As more organizations continue to work remotely, they are relying on texting and email as means of communication. For organizations that work in healthcare, it is important to determine if the communication tool they use is HIPAA compliant. HIPAA compliant texting solutions and email platforms are discussed below.

HIPAA Compliant Texting and Email: What You Need to Know

An essential component of HIPAA is ensuring the confidentiality, integrity, and availability of protected health information (PHI). This includes PHI communicated via texting and email. For HIPAA compliant texting and email, there are certain measures that must be implemented.

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HIPAA Compliant Texting

Traditional texting platforms are not HIPAA compliant as they cannot be encrypted. Encryption masks sensitive data so that it is unreadable to unauthorized users. As such, they cannot be used in conjunction with PHI. Traditional texting platforms can only be used for patient communication with prior authorization from the patient. In addition to written consent, the covered entity (CE) must issue a warning to the patient to let them know that text messaging is not a secure form of communication, the warning must also be documented.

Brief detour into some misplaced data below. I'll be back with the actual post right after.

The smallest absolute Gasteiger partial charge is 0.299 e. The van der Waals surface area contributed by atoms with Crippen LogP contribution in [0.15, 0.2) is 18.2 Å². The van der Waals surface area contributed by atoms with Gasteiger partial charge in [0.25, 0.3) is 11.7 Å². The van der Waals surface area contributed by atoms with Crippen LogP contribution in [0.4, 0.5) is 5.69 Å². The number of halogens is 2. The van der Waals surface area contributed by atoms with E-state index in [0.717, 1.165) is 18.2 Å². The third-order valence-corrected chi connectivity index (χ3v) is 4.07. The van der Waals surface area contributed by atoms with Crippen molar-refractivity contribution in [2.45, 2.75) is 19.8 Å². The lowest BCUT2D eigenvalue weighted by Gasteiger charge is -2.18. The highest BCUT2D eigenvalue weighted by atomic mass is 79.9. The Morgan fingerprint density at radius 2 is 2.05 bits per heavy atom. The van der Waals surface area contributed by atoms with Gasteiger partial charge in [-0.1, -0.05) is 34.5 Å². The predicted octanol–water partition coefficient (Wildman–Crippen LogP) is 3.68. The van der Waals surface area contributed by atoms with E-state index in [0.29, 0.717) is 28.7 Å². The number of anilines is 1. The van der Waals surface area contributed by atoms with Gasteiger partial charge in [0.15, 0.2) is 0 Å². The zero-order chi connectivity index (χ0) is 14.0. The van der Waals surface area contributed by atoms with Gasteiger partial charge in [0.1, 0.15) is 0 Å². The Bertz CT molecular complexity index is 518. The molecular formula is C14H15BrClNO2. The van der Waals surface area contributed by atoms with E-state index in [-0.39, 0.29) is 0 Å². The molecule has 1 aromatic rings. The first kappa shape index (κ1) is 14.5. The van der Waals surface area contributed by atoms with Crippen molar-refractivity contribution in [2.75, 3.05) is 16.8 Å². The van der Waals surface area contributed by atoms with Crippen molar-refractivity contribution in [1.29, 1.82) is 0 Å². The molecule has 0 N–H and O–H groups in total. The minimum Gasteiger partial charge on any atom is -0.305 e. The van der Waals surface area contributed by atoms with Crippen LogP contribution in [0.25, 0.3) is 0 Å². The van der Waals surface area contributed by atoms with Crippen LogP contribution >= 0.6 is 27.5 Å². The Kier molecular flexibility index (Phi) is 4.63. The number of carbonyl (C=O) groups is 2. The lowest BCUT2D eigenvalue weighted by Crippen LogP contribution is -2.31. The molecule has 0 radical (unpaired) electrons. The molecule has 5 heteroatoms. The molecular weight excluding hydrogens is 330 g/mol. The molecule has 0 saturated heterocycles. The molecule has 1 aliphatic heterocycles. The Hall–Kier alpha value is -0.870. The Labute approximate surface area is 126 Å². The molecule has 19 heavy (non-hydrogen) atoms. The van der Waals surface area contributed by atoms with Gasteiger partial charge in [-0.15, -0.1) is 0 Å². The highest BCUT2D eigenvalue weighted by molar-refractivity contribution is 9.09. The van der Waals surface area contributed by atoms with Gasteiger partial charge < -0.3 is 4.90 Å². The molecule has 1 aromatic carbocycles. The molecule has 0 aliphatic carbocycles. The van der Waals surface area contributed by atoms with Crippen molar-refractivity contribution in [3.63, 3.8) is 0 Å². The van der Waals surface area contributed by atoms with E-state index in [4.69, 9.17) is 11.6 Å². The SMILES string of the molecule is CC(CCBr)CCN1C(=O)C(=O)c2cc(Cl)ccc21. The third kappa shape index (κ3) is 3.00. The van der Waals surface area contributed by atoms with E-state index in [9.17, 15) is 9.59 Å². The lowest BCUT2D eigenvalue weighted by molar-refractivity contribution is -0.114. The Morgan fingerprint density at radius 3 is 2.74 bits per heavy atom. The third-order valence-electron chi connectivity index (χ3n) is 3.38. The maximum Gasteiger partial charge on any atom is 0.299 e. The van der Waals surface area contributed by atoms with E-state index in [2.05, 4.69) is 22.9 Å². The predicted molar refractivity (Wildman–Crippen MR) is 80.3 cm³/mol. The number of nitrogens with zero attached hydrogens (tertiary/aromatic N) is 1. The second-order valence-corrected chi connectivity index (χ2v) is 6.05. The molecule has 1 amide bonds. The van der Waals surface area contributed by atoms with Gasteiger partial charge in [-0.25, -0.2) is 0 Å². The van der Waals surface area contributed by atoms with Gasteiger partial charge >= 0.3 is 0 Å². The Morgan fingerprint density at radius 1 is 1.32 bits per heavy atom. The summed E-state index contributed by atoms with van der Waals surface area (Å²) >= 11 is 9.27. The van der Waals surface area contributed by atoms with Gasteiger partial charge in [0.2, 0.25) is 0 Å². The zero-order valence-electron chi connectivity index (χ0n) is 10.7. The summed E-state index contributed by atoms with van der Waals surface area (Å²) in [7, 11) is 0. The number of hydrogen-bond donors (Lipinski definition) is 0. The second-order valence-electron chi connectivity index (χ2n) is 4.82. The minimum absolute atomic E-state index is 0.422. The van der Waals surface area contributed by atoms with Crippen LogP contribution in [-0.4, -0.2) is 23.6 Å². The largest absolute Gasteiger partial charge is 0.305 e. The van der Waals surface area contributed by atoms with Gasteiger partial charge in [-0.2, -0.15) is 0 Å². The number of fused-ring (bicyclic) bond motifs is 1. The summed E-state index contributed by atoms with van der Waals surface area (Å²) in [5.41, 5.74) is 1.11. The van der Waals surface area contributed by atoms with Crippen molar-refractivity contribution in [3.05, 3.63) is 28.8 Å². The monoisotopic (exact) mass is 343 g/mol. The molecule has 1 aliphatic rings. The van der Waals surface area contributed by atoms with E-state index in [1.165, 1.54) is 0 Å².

However, this authorization extends to provider and patient communication, the provider may not communicate PHI through text message to a party other than the patient. Text messaging can also be used to send patient appointment reminders and under certain circumstances, during a natural disaster. 

If your organization prefers to communicate PHI through text messaging, it is important to use a HIPAA compliant texting platform. These platforms, such as Curogram, are specially designed to be used by medical professionals. As such, these HIPAA secure texting platforms include all required HIPAA security measures, and are willing to sign a business associate agreement (BAA) with their clients.

HIPAA Compliant Email

To use email for communication in compliance with HIPAA, the email provider must enable encryption. When sending email attachments with PHI, the attachments must also be encrypted. However, PHI cannot be contained in an email subject line, as this information cannot be encrypted. Before using email to communicate PHI, you must have a signed BAA with your email provider.

Even with encryption enabled, using email to communicate PHI still poses a risk. This is why providers must receive patient authorization and issue a warning before using email to communicate PHI to a patient. Contact us for more information about HIPAA compliant email solutions.

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